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A Colorado baker who refused to make a wedding cake for a gay couple on religious grounds — a stance partially upheld by the U. Supreme Court — has sued the state over its opposition to his refusal to bake a cake celebrating a gender transition, his attorneys said Wednesday. Jack Phillips, owner of the Masterpiece Cakeshop in suburban Denver, claimed that Colorado officials are on a "crusade to crush" him and force him into mediation over the gender transition cake because of his religious beliefs, according to a federal lawsuit filed Tuesday.

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Supreme Court gave a boost to advocates of religious freedom on Monday, ruling that a Colorado baker cannot be forced to make a cake for a same-sex weddingin a case that involved marriage equality and protection from discrimination. But the opinion was a narrow one, applying to the specific facts of this case only. It gave no hint as to how the court might decide future cases involving florists, bakers, photographers and other business owners who have cited religious and free-speech objections when refusing to serve gay and lesbian customers in the wake of the Supreme Court's same-sex marriage decision.

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Let friends in your social network know what you are reading about. Jack Phillips, the man whose decision to deny a cake to a gay couple landed him in the Supreme Court, is facing another allegation for denying a cake. A link has been sent to your friend's email address.

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Supreme Court — has sued the state over its opposition to his refusal to bake a cake celebrating a gender transition, his attorneys said Wednesday. But the court did not rule on the larger issue of whether businesses can invoke religious objections to refuse service to gays and lesbians. The Alliance Defending Freedom, a conservative Christian nonprofit law firm, represented Phillips in the case and filed the new lawsuit. Phillips operates a small, family-run bakery located in a strip mall in the southwest Denver suburb of Lakewood.

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The justices are considering whether to hear the case of a Christian baker who refused to bake for the wedding of a lesbian couple. In the last year, two great reckonings—a pair of challenges to partisan gerrymandering and a tiff over a Colorado baker who refused to make a cake celebrating a gay wedding—were both defused with narrow rulings that steered around the heart of the disputes. The strategy of avoidance has its virtues: contentious questions continue to be asked, discussions advance.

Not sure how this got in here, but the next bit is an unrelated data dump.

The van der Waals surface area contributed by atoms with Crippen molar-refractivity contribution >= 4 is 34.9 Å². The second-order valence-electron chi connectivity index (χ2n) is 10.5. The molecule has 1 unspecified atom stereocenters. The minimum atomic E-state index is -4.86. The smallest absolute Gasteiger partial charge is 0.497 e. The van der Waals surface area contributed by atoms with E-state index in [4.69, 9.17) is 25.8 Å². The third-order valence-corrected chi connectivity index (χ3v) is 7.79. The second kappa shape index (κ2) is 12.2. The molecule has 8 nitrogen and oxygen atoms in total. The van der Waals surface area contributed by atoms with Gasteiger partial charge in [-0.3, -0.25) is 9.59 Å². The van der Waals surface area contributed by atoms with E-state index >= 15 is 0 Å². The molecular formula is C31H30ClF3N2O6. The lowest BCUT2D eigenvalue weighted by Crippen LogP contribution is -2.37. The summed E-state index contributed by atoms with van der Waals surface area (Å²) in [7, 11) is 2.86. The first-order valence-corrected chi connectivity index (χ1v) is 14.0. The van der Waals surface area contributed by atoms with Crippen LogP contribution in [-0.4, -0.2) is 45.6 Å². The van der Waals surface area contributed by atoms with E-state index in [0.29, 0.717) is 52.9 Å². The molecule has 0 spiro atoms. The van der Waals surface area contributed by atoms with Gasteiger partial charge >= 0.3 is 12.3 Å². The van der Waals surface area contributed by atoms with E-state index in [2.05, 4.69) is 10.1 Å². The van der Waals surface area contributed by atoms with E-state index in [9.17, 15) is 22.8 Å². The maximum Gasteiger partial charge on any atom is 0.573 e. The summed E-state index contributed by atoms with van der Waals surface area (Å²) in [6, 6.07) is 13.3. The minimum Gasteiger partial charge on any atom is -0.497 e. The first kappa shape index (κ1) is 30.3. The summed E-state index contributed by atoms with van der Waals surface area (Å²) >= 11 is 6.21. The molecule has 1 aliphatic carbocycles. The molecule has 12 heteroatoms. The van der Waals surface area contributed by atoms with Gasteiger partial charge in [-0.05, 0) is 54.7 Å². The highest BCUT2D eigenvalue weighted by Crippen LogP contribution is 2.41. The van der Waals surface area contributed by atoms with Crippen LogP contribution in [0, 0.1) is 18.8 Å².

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Washington CNN The Supreme Court ruled in favor of a Colorado baker who refused to bake a cake to celebrate the marriage of a same sex couple because of a religious objection. Chat with us in Facebook Messenger. Find out what's happening in the world as it unfolds.

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Let friends in your social network know what you are reading about. A divided Supreme Court ruled that a Colorado baker's constitutional rights were violated after he refused to serve a same-sex couple's wedding. The verdict went against a recent series of legal victories for the gay rights community against proponents of religious liberty.

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The Supreme Court is due to consider the case of Jack Phillips, who says his refusal to bake for same-sex weddings is protected by the First Amendment. But the clash was inevitable. Two years ago, in Obergefell v Hodges, Justice Anthony Kennedy inserted a caveat into his otherwise sweeping majority opinion opening marriage laws nationwide to gays and lesbians.

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Masterpiece Cakeshop v. Colorado Civil Rights CommissionU. The case dealt with Masterpiece Cakeshop, a bakery in LakewoodColoradowhich refused to provide a wedding cake to a gay couple based on the owner's religious beliefs.

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Lower courts have generally sided with gay and lesbian couples who were refused service, ruling that they are entitled to equal treatment, at least in parts of the country with laws forbidding discrimination based on sexual orientation. The owners of businesses challenging those laws have argued that the government should not force them to choose between the requirements of their faiths and their livelihoods, citing constitutional protections for free speech and religious liberty. The new case started in when the owners of a bakery called Sweetcakes by Melissa refused to make a wedding cake for a lesbian couple, Rachel Bowman-Cryer and Laurel Bowman-Cryer.

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